What are bioplastics?
Material types, terminology and labels – an introduction
Bioplastics – a family of materials
Bioplastics are not just one single substance, they comprise of a whole family of materials with differing properties and applications. According to European Bioplastics a plastic material
is defined as a bioplastic if it is either biobased, biodegradable, or features both properties.
-Biobased: The term “biobased” means that the material or product is (partly) derived from biomass (plants). Biomass used for bioplastics stems from e.g. corn, sugarcane, or cellulose.
-Biodegradable: Biodegradation is a chemical process during which micro-organisms that are available in the environment convert materials into natural substances such as water, carbon dioxide, and compost (artificial additives are not needed). The process of biodegradation depends on the surrounding environmental conditions (e.g. location or temperature), on the material and on the application.
The property of biodegradation does not depend on the resource basis of a material, but is rather linked to its chemical structure. In other words, 100 percent biobased plastics may be non-biodegradable, and 100 percent fossil based plastics can biodegrade.
In short, contrary to conventional fossil-based plastics, bioplastics are (partly) biobased, biodegradable, or both.
Material types – three main groups
The family of bioplastics is roughly divided into three main groups:
- Biobased or partly biobased non-biodegradable plastics such as biobased PE, PP, or PET (so-called drop-ins) and biobased technical performance polymers such as PTT or TPC-ET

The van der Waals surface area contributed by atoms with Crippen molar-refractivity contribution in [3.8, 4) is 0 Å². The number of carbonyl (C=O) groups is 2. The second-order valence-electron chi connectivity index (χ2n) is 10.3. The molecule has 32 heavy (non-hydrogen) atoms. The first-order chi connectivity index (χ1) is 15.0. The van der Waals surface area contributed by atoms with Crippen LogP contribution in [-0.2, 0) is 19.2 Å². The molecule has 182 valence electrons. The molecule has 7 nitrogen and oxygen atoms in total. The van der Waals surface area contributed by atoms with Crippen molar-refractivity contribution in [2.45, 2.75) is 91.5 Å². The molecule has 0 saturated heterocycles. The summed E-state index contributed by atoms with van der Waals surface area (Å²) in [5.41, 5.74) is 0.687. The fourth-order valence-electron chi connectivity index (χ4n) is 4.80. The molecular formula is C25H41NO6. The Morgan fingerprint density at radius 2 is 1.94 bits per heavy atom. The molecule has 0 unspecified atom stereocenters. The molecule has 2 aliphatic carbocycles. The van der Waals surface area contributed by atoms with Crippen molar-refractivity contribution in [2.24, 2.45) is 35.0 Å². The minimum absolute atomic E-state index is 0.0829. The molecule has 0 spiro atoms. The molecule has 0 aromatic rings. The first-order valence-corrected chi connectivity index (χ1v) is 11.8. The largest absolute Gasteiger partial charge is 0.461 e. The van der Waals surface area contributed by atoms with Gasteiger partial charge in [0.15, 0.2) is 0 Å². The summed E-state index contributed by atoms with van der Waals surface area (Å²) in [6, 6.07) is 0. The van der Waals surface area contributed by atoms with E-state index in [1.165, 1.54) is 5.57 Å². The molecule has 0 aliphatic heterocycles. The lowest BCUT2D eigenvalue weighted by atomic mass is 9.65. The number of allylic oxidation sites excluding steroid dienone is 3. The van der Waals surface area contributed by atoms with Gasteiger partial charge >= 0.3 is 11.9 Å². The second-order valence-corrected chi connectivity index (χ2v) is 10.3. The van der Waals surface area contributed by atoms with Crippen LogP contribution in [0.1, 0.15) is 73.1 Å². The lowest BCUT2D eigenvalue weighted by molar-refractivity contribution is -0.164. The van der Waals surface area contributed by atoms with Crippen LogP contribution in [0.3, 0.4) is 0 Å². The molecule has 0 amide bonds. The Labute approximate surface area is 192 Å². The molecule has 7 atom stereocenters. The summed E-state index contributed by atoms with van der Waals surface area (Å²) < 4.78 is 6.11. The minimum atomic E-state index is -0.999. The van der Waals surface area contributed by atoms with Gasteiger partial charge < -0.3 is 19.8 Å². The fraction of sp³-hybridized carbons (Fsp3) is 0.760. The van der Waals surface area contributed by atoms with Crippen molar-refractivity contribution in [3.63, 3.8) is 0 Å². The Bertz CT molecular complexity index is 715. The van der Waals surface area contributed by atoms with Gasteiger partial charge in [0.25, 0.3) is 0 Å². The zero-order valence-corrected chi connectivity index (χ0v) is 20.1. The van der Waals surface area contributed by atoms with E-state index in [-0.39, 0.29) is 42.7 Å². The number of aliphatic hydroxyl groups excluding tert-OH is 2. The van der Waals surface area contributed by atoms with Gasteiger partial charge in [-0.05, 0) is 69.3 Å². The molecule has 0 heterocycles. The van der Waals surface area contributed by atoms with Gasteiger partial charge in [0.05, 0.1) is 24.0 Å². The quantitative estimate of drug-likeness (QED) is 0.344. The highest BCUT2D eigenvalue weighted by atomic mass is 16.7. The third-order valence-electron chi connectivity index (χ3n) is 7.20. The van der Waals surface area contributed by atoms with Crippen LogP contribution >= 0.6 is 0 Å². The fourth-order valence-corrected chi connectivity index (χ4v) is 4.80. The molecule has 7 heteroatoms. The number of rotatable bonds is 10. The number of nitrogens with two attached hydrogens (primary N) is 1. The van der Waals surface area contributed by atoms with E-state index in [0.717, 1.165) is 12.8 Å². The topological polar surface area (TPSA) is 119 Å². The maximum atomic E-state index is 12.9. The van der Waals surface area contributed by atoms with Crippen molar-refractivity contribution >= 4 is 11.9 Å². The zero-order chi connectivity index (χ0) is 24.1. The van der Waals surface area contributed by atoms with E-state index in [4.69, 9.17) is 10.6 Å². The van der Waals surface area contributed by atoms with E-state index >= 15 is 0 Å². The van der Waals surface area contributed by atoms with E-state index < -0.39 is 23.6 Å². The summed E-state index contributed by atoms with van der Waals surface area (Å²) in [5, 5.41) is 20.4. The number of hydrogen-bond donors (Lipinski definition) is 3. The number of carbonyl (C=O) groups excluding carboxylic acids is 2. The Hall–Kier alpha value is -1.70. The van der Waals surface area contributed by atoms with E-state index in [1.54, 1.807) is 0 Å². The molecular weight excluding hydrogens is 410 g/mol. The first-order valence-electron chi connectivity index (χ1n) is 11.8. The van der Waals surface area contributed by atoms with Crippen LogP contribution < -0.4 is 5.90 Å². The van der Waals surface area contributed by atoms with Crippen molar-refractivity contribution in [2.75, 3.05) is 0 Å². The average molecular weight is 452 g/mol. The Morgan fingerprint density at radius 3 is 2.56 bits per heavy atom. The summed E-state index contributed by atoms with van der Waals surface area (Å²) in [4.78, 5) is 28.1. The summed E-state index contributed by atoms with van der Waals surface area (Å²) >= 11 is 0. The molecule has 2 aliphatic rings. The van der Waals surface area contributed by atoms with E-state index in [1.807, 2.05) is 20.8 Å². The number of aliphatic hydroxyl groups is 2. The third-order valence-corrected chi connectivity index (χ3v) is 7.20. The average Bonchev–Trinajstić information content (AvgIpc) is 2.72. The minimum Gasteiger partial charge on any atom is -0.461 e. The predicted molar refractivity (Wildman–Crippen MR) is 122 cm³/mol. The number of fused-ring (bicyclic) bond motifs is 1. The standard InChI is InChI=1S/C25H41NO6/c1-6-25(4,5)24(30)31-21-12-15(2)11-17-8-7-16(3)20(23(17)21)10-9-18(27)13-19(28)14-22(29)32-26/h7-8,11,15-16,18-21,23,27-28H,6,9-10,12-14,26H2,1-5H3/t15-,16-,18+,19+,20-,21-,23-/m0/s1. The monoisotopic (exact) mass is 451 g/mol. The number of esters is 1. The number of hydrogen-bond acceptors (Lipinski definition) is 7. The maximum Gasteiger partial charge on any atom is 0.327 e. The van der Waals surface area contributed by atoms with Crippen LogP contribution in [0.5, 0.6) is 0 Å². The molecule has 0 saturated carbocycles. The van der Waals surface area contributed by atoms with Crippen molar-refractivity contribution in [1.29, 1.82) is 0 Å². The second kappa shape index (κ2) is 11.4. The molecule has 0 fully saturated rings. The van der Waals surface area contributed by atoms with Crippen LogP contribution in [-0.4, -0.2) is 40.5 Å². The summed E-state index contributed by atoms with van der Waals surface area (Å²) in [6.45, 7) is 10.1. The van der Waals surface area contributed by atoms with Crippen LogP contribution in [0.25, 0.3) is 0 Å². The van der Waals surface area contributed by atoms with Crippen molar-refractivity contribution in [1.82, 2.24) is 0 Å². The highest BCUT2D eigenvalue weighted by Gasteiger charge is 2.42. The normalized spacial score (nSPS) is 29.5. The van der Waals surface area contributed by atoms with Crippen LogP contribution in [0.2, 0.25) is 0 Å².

- Plastics that are both biobased and biodegradable, such as PLA and PHA or PBS
- Plastics that are based on fossil resources and are biodegradable, such as PBAT.
The graph “material coordinate system of bioplastics” depicts typical bioplastics and how they are classified according to their biodegradability and biobased content.
Established examples of bioplastic materials
Biobased, non-biodegradable polyolefines and PET (“drop-in” solutions)
Commodity plastics like PE, PP and PVC can also be made from renewable resources – often from bioethanol. Bio-PE is already produced on a large scale (200,000 tonnes p.a. by Braskem, Brazil; further projects planned by Dow Chemicals). Bio-PP and Bio-PVC are soon to follow. The partially biobased polyester PET is used both for technical applications and for packaging (mainly for beverage bottles, e.g. by Coca-Cola). As the value-added chain only requires adaptation at the outset, and the properties of the products are identical to their fossil versions, they are also referred to as ‘drop-in’ bioplastics. The period from development to commercialisation has thus been considerably shortened.